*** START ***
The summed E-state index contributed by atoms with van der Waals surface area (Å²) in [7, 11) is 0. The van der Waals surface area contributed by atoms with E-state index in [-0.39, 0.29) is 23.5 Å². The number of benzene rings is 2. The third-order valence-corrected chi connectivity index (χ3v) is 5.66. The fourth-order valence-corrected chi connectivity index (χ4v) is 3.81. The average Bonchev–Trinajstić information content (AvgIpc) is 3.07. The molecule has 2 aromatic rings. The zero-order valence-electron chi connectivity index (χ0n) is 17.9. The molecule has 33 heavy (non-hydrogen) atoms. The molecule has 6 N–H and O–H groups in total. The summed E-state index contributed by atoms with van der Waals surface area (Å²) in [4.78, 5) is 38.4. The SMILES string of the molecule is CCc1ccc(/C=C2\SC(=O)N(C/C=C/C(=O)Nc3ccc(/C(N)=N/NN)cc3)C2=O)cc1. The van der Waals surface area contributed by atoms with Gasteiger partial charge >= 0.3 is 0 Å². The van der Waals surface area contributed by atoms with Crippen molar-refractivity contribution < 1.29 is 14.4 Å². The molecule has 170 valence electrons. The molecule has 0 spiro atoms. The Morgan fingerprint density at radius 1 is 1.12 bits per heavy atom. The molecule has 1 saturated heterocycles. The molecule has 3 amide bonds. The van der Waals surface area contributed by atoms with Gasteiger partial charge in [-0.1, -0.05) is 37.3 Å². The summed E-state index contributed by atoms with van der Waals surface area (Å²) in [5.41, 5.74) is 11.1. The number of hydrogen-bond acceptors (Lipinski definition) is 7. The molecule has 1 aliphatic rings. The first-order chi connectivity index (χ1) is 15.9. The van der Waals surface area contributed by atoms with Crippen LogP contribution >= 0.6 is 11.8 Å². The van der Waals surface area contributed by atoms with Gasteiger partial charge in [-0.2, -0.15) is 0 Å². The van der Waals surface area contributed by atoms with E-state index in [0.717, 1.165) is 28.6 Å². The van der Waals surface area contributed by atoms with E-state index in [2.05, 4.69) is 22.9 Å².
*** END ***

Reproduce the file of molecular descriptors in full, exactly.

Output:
The summed E-state index contributed by atoms with van der Waals surface area (Å²) in [7, 11) is 0. The van der Waals surface area contributed by atoms with E-state index in [-0.39, 0.29) is 23.5 Å². The number of benzene rings is 2. The third-order valence-corrected chi connectivity index (χ3v) is 5.66. The fourth-order valence-corrected chi connectivity index (χ4v) is 3.81. The average Bonchev–Trinajstić information content (AvgIpc) is 3.07. The molecule has 2 aromatic rings. The zero-order valence-electron chi connectivity index (χ0n) is 17.9. The molecule has 33 heavy (non-hydrogen) atoms. The molecule has 6 N–H and O–H groups in total. The summed E-state index contributed by atoms with van der Waals surface area (Å²) in [4.78, 5) is 38.4. The SMILES string of the molecule is CCc1ccc(/C=C2\SC(=O)N(C/C=C/C(=O)Nc3ccc(/C(N)=N/NN)cc3)C2=O)cc1. The van der Waals surface area contributed by atoms with Gasteiger partial charge >= 0.3 is 0 Å². The van der Waals surface area contributed by atoms with Crippen molar-refractivity contribution < 1.29 is 14.4 Å². The molecule has 170 valence electrons. The molecule has 0 spiro atoms. The Morgan fingerprint density at radius 1 is 1.12 bits per heavy atom. The molecule has 1 saturated heterocycles. The molecule has 3 amide bonds. The van der Waals surface area contributed by atoms with Gasteiger partial charge in [-0.1, -0.05) is 37.3 Å². The summed E-state index contributed by atoms with van der Waals surface area (Å²) in [5.41, 5.74) is 11.1. The number of hydrogen-bond acceptors (Lipinski definition) is 7. The molecule has 1 aliphatic rings. The first-order chi connectivity index (χ1) is 15.9. The van der Waals surface area contributed by atoms with Crippen LogP contribution >= 0.6 is 11.8 Å². The van der Waals surface area contributed by atoms with Gasteiger partial charge in [-0.2, -0.15) is 0 Å². The van der Waals surface area contributed by atoms with E-state index in [0.717, 1.165) is 28.6 Å². The van der Waals surface area contributed by atoms with E-state index in [2.05, 4.69) is 22.9 Å².